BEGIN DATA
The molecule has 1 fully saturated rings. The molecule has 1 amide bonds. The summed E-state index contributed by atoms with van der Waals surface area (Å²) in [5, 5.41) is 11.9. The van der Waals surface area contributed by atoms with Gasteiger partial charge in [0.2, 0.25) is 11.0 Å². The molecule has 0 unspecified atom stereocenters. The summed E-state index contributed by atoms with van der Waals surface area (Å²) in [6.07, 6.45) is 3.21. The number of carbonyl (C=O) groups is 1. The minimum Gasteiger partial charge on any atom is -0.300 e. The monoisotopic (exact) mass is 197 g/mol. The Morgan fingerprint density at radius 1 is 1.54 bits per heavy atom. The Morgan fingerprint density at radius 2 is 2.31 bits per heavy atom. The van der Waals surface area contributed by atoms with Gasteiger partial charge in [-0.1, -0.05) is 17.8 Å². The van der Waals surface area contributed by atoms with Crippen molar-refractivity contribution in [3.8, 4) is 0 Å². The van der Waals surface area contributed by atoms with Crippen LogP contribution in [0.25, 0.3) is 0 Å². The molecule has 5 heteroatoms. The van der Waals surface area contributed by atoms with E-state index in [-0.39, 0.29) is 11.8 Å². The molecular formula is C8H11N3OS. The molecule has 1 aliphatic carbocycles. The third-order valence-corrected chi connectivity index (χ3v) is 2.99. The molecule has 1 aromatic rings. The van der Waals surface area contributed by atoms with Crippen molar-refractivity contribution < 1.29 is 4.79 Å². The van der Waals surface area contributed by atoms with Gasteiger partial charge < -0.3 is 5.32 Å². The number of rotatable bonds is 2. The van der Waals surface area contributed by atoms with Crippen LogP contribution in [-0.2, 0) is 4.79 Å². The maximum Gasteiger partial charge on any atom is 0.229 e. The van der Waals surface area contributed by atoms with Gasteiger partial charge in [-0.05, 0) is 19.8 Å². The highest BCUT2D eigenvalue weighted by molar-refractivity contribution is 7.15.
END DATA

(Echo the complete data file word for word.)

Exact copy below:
The molecule has 1 fully saturated rings. The molecule has 1 amide bonds. The summed E-state index contributed by atoms with van der Waals surface area (Å²) in [5, 5.41) is 11.9. The van der Waals surface area contributed by atoms with Gasteiger partial charge in [0.2, 0.25) is 11.0 Å². The molecule has 0 unspecified atom stereocenters. The summed E-state index contributed by atoms with van der Waals surface area (Å²) in [6.07, 6.45) is 3.21. The number of carbonyl (C=O) groups is 1. The minimum Gasteiger partial charge on any atom is -0.300 e. The monoisotopic (exact) mass is 197 g/mol. The Morgan fingerprint density at radius 1 is 1.54 bits per heavy atom. The Morgan fingerprint density at radius 2 is 2.31 bits per heavy atom. The van der Waals surface area contributed by atoms with Gasteiger partial charge in [-0.1, -0.05) is 17.8 Å². The van der Waals surface area contributed by atoms with Crippen molar-refractivity contribution in [3.8, 4) is 0 Å². The van der Waals surface area contributed by atoms with Crippen LogP contribution in [0.25, 0.3) is 0 Å². The molecule has 5 heteroatoms. The van der Waals surface area contributed by atoms with E-state index in [-0.39, 0.29) is 11.8 Å². The molecular formula is C8H11N3OS. The molecule has 1 aliphatic carbocycles. The third-order valence-corrected chi connectivity index (χ3v) is 2.99. The molecule has 1 aromatic rings. The van der Waals surface area contributed by atoms with Crippen molar-refractivity contribution < 1.29 is 4.79 Å². The van der Waals surface area contributed by atoms with Gasteiger partial charge < -0.3 is 5.32 Å². The number of rotatable bonds is 2. The van der Waals surface area contributed by atoms with Crippen LogP contribution in [-0.2, 0) is 4.79 Å². The maximum Gasteiger partial charge on any atom is 0.229 e. The van der Waals surface area contributed by atoms with Gasteiger partial charge in [-0.05, 0) is 19.8 Å². The highest BCUT2D eigenvalue weighted by molar-refractivity contribution is 7.15.